UK government misreads depth of coronavirus despair and what to do about it

By Jim James,

Founder EASTWEST PR and Host of the SPEAK|pr Podcast

Any leader should correctly identify the target market before engaging with people, and that can be done with the help of Significance Systems. Dr. John Ricketts of Significance Systems and his team have published a report on how the British have been feeling and expressing emotion online and through discussions since March of 2020. Over the last six months, there has been a growing sense of despair, so this highlights the need for entrepreneurs and politicians to know how to send the right message to the audience at the right time, because understanding what people are thinking before speaking is a fundamental part of the communications program. As mentioned in Wiio’s law, messages can be misunderstood, because the people reading them might not in the same frame of mind as as the speaker.

Significance Systems report

In the Significance Systems report, there is an axis with emotions being expressed by the British population through the correspondence and discussions they’re having online, and those include the following: a state of belonging, optimism, fearlessness, hope, alarm, grief, confusion, panic, fear, despair, anger, resignation, and anxiety, with the positive emotions on the top and negative emotions at the bottom. In March, there was a peak of optimism, belonging, hope, and fearlessness. Along with that, there was also some anxiety and fear. Overall, people were feeling unsure but relatively optimistic. 

As time progressed from April into May, there was a growing amount of panic, confusion, fear, and anger. In June, people felt as though the problem was going away, due to a small sense of belonging, hope, and optimism. There was less fearlessness than in March, but there was also some fear and despair. By the end of June, there was a sense of normality as well as grief. In July and early August, there were the beginnings of a lot of hope, optimism, and the sense of belonging as well as fear, despair, anger, and anxiety.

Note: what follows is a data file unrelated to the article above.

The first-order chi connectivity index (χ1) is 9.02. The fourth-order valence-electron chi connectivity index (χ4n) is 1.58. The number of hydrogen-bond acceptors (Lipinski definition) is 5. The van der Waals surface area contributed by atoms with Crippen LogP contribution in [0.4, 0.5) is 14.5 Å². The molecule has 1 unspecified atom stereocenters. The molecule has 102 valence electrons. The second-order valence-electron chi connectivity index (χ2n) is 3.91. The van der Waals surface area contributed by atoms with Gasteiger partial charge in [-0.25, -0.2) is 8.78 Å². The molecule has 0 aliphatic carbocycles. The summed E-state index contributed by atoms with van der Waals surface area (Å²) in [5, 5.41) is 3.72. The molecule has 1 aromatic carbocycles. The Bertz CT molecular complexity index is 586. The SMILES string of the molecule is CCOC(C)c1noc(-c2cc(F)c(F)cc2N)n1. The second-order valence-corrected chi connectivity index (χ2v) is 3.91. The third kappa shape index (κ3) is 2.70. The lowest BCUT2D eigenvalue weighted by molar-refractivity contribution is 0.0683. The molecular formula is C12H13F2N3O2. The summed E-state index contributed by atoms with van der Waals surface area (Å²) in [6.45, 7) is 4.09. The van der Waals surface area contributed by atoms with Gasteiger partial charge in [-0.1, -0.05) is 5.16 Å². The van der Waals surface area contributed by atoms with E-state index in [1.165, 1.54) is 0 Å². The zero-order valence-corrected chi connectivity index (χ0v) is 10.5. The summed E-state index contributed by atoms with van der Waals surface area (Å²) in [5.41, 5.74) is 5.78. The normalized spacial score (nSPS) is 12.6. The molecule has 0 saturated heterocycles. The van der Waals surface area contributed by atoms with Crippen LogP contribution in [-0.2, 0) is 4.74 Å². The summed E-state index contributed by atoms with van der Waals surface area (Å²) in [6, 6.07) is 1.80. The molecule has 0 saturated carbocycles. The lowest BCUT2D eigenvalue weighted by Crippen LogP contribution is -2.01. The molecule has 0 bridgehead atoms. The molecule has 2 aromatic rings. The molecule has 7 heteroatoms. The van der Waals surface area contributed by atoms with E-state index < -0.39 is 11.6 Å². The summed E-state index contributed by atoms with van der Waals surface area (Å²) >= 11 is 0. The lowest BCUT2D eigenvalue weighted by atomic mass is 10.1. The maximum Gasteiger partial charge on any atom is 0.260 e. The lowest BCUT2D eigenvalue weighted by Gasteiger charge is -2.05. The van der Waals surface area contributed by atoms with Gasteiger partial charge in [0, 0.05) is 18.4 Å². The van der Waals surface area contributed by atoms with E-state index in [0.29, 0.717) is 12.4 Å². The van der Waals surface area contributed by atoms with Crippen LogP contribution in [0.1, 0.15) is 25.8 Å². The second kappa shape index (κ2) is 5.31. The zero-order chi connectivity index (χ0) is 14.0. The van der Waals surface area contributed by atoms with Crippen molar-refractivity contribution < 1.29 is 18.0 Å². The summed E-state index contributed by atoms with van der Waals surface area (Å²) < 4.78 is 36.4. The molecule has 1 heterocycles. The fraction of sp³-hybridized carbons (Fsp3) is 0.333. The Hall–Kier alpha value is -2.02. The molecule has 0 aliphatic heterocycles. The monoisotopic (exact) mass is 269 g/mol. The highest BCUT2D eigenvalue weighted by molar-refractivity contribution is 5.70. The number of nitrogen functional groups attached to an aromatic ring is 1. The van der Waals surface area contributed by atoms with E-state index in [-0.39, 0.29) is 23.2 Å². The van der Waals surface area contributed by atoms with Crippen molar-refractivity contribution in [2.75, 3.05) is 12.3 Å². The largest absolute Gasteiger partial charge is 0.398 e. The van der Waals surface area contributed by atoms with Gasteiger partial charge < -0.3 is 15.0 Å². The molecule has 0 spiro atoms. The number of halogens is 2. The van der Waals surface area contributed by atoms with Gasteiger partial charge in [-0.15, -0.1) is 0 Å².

The government appears to be underestimating the degree of anxiety, fear, despair, and the first wave of panic in the country. As the UK enters another period of lockdown, the fear is that the situation is only going to get worse. The sentiment around this second lockdown revolves around despair, anger, and grief, and if the government remains tone-deaf to the anxiety of the public, then the messages will become increasingly out of alignment with what the people need. 

This Significance Systems report shows that the depth of fear is nearly two times greater than the sense of belonging, optimism, and hope, making this a major issue for policyholders and communicators, but also for the people at large. This report can also be used to draw out a narrative to manage the corporate or public relations exercise, and central to this is the need to assuage people’s fear and anxiety regarding important aspects of their lives such as health and work. With many jobs put on hold once again due to lockdown, people worry about how they will get through the winter. 

SPEAK|pr: Know

Communications strategies need to address all the different audience groups, which are the internal or the team, the partners, and the external which will be the general public in this case. As companies or individuals work out their messaging, they need to consider the sentiment of the people before communicating. They must listen before speaking, so the tone and the manner of the messaging will be appropriate.

The ‘K’ in the SPEAK|pr program stands for Know, and products and services like that of Significance Systems enables people to conduct an analysis of communications at a low cost. And as people are going through change or a trigger event like lockdown or elections, it’s more important than ever to understand the audience and their mentality, because as Wiio’s law of communication suggests, only a fraction of what is communicated will be understood in the manner it was meant to be understood. It suggests that there are at least 10 filters that anybody will have between the message sent to them and the message that they understand, and some of these are cultural language readiness, disparity between where the speaker and reader are at, social status, and so on. 

Showing the depth of feeling and resentment towards the current policies is something communicators within the government need to understand before they send out their messaging with the goal of fostering that sense of belonging, optimism, fearlessness and hope, which is what every leader will want to do for their community, for their team, or for their customers. Without a doubt, knowing what people are thinking before communicating must be a fundamental part of any communications platform. 

This article is based on a transcript from my Podcast SPEAK|pr, you can listen here.

Cover Photo by Adam Nieścioruk on Unsplash

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